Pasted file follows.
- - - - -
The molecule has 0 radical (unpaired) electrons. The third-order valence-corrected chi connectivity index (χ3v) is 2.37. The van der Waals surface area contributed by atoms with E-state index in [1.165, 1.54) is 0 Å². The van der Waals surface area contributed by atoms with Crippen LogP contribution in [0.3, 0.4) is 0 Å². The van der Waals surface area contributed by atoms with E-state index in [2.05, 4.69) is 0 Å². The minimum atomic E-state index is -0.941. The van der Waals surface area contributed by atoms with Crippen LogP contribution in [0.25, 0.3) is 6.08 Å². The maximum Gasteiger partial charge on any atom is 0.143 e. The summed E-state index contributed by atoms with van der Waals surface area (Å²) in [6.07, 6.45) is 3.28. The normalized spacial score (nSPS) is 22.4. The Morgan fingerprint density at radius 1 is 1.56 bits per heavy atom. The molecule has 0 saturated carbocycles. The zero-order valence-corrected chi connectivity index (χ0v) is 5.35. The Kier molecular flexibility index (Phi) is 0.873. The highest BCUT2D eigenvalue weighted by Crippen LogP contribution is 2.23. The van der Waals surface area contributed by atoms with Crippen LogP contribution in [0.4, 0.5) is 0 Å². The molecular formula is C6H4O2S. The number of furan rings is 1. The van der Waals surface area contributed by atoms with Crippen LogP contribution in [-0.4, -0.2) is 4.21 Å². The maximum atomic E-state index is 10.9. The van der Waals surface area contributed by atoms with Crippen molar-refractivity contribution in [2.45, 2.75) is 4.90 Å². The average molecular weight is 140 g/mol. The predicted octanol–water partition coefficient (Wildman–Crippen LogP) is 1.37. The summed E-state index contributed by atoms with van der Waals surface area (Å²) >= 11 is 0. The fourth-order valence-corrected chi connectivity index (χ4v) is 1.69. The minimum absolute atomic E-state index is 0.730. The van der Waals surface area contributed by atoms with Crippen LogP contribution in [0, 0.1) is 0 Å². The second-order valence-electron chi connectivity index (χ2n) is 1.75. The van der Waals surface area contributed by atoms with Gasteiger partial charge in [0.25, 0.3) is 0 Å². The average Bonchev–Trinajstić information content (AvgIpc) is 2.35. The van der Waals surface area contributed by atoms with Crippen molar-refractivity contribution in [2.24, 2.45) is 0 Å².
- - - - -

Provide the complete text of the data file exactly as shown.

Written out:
The molecule has 0 radical (unpaired) electrons. The third-order valence-corrected chi connectivity index (χ3v) is 2.37. The van der Waals surface area contributed by atoms with E-state index in [1.165, 1.54) is 0 Å². The van der Waals surface area contributed by atoms with Crippen LogP contribution in [0.3, 0.4) is 0 Å². The van der Waals surface area contributed by atoms with E-state index in [2.05, 4.69) is 0 Å². The minimum atomic E-state index is -0.941. The van der Waals surface area contributed by atoms with Crippen LogP contribution in [0.25, 0.3) is 6.08 Å². The maximum Gasteiger partial charge on any atom is 0.143 e. The summed E-state index contributed by atoms with van der Waals surface area (Å²) in [6.07, 6.45) is 3.28. The normalized spacial score (nSPS) is 22.4. The Morgan fingerprint density at radius 1 is 1.56 bits per heavy atom. The molecule has 0 saturated carbocycles. The zero-order valence-corrected chi connectivity index (χ0v) is 5.35. The Kier molecular flexibility index (Phi) is 0.873. The highest BCUT2D eigenvalue weighted by Crippen LogP contribution is 2.23. The van der Waals surface area contributed by atoms with Crippen LogP contribution in [0.4, 0.5) is 0 Å². The molecular formula is C6H4O2S. The number of furan rings is 1. The van der Waals surface area contributed by atoms with Crippen LogP contribution in [-0.4, -0.2) is 4.21 Å². The maximum atomic E-state index is 10.9. The van der Waals surface area contributed by atoms with Crippen molar-refractivity contribution in [2.45, 2.75) is 4.90 Å². The average molecular weight is 140 g/mol. The predicted octanol–water partition coefficient (Wildman–Crippen LogP) is 1.37. The summed E-state index contributed by atoms with van der Waals surface area (Å²) >= 11 is 0. The fourth-order valence-corrected chi connectivity index (χ4v) is 1.69. The minimum absolute atomic E-state index is 0.730. The van der Waals surface area contributed by atoms with Crippen LogP contribution in [0, 0.1) is 0 Å². The second-order valence-electron chi connectivity index (χ2n) is 1.75. The van der Waals surface area contributed by atoms with Gasteiger partial charge in [0.25, 0.3) is 0 Å². The average Bonchev–Trinajstić information content (AvgIpc) is 2.35. The van der Waals surface area contributed by atoms with Crippen molar-refractivity contribution in [2.24, 2.45) is 0 Å².